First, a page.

It taught me well for this. I came onto this film quite late in the day with a script that was already pretty evolved. My background as a filmmaker was always to generate my own work and write my own scripts, so this has been very different for me. I’m a director for hire, and that’s this feel unto itself. I think there are some really good positives to that. You’re able to tap into other people’s minds instead of just your own. You also have to learn that skill of taking something, but making it your own. I feel like this film has taught me that.
So the collaboration on this film hasn’t been radically different than your experience on The Escapist?
Well, there are more people. That’s the big difference, I’d say. I’m fortunate on this film of having to outstanding producers, Peter Chernin and Dylan Clark, who have been incredibly strong from day one. There’s an irony in that Peter Chernin used to actually run 20th Century Fox. To have a producer such as him, who has been very closely involved with every aspect of production, we were quite fortunate. I like to think one of the reasons why he employed me, instead of a far bigger name director, was because we saw very eye-to-eye early on with how we wanted to make this film.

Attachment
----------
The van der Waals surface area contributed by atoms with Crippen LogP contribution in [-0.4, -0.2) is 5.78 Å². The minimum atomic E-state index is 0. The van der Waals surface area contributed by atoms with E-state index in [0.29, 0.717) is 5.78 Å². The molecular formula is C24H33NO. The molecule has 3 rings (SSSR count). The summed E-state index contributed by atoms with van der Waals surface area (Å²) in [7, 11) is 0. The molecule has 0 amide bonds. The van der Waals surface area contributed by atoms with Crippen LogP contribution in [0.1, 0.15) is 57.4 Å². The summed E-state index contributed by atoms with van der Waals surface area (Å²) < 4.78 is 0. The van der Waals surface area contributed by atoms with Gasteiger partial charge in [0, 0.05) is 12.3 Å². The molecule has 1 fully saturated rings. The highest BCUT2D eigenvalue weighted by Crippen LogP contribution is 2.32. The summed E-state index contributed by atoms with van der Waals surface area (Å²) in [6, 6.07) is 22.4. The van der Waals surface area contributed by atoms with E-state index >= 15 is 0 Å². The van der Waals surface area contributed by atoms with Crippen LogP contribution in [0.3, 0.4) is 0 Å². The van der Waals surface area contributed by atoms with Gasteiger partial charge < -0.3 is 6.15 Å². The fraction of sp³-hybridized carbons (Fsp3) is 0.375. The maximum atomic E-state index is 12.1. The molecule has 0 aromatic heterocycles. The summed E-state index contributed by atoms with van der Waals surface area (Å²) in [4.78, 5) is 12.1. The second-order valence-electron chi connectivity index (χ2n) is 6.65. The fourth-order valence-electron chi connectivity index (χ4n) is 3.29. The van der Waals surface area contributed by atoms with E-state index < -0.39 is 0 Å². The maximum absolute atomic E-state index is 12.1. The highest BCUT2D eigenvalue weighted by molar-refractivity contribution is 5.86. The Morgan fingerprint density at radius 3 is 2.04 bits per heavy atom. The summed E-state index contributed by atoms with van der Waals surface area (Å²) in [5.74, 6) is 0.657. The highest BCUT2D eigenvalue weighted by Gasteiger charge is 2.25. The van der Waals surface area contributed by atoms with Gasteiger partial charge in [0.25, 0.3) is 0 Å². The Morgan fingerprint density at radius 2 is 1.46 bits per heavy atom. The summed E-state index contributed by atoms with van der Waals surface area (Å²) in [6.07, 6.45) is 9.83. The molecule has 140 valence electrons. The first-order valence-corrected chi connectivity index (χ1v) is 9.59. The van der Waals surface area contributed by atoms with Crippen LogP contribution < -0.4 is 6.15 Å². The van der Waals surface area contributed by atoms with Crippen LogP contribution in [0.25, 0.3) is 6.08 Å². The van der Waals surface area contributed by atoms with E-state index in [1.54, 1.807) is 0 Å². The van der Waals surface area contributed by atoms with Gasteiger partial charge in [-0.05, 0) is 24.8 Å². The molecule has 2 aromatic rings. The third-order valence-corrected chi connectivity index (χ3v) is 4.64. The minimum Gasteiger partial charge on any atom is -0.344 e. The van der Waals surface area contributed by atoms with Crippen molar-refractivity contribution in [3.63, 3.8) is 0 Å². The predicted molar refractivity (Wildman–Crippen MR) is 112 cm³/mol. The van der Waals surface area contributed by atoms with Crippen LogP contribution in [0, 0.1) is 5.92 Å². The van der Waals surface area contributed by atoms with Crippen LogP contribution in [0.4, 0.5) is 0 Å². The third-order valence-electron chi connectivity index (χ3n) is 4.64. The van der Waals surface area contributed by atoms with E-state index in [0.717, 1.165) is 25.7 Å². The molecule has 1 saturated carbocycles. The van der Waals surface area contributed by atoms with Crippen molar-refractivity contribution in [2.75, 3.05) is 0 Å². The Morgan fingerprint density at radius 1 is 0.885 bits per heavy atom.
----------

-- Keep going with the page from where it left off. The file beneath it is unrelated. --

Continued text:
There are deadlines, there are requirements, and there are compromises you have to make, but it’s just like anything. When you’re inside it looking out, you really start to understand… I’m a lot less critical of other people’s films now because I’ve made a film like this. You start to really realize how difficult it is. Having made this, I’d say I’m a far better filmmaker than I was when I made The Escapist.
With the ending, how much discussion has gone into the tone of it? You could call it very bleak, and I’d imagine there must have been a lot of talk about how it was going to be handled.
At its heart, it’s a very hopeful film. There’s some redemption to it, and for that reason, I think it’s a very un-cynical film. The cynical version of this would be to really echo Charlton Heston‘s words on the beach with seeing mankind’s demise for all of its worst traits. That would have been a darker tone. With this, it’s kind of a more human story about certain personable decisions.